Whilst it’s understandable for employers to not understand specific needs of disabled candidates, what has changed are support mechanisms like ‘Access to Work’, which provides funding for work adaptions (interpreters for example) to enable accessibility.
As recently as a few years ago, not long after she had started a new job, Zana was told to attend (unannounced) a meeting with dozens of individuals who she had never met. It was expected that she’d be able to follow what was said, because of ‘how well she lip reads. To put this into perspective, this would be like expecting you to go to a meeting full of individuals speaking in a foreign language in the expectation that you fully understood everything that’s being discussed.
Simple pleasures such as watching the TV or going to the movies were vastly different experiences for the two of us. Zana’s mum constantly found her in the living room with her head virtually pressed against the TV to hear the dialogue to understand it. In those days there was no such thing as subtitles on TV and so most of Zana’s viewing habits relied upon visual programming. There was only one children’s programme (the ground-breaking ‘Vision On’), which contained presenters using BSL. It was left to her parents to purchase an expensive TV set that contained Ceefax and teletext subtitles for her to understand programmes - a facility that we take as an instant in-built feature on our modern sets.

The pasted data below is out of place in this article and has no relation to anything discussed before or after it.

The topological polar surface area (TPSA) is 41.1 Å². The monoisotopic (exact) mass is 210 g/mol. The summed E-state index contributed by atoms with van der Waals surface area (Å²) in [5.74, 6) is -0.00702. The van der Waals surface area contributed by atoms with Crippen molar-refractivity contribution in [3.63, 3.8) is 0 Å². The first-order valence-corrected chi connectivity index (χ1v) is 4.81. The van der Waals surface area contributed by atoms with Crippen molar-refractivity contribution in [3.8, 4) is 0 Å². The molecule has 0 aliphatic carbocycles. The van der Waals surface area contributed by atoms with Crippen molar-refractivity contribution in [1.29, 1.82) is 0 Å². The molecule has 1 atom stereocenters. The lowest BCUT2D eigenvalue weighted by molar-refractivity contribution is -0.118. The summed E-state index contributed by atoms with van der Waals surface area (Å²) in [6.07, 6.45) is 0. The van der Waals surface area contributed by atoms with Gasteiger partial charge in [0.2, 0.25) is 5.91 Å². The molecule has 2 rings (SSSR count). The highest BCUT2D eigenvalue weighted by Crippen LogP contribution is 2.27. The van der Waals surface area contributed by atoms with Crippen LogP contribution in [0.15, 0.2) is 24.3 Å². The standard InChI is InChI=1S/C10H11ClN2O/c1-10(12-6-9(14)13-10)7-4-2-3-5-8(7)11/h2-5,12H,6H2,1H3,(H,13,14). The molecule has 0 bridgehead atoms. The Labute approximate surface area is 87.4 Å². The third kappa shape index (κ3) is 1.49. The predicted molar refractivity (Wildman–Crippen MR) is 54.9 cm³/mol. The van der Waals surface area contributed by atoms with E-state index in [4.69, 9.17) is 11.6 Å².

No new release films were subtitled, and this only changed within the last couple of decades. Even then they were only available for a single showing (usually tucked away early on a Sunday morning) and if you missed that you had to wait to purchase the video (or latterly DVD) – providing it contained the option of subtitles.
Not all cinema experiences have been positive. 15 years ago, when taking Zana and the boys to watch one of the Harry Potter films, one of the attendants walked in and announced to the audience that subtitles were unavailable, adding “but I guess you’ll all be quite pleased this won’t distract you from the film.” I will leave to your imagination the conversation I had with the manager over that, but just stop and think about what that comment highlights about the continuing attitudes and knowledge of disability.
Going for days out to museums have also improved. Whilst invariably I still have to switch to my default ‘signing mode’ to ensure that Zana gets the benefit of the information that the guides are providing, at least onlookers don’t stop and stare. We’ve also been fortunate to have been provided either BSL interpreted guides, transcripts or signed clips on an iPad.
The contents of this article might come across as depressing or angry, but it’s not. All the above emotions are borne out of frustration in our challenge to be treated fairly and equally. By the same token, sadly Zana’s experiences and stories are likely to be no different to the one in five of us that might also face their own similar struggles. The noticeable difference that the last few decades have shown us is that these challenges are becoming more visible and accepted as being backwards and out-of-date.
Stuart Collins, Financial Accountant at Black Country Housing Group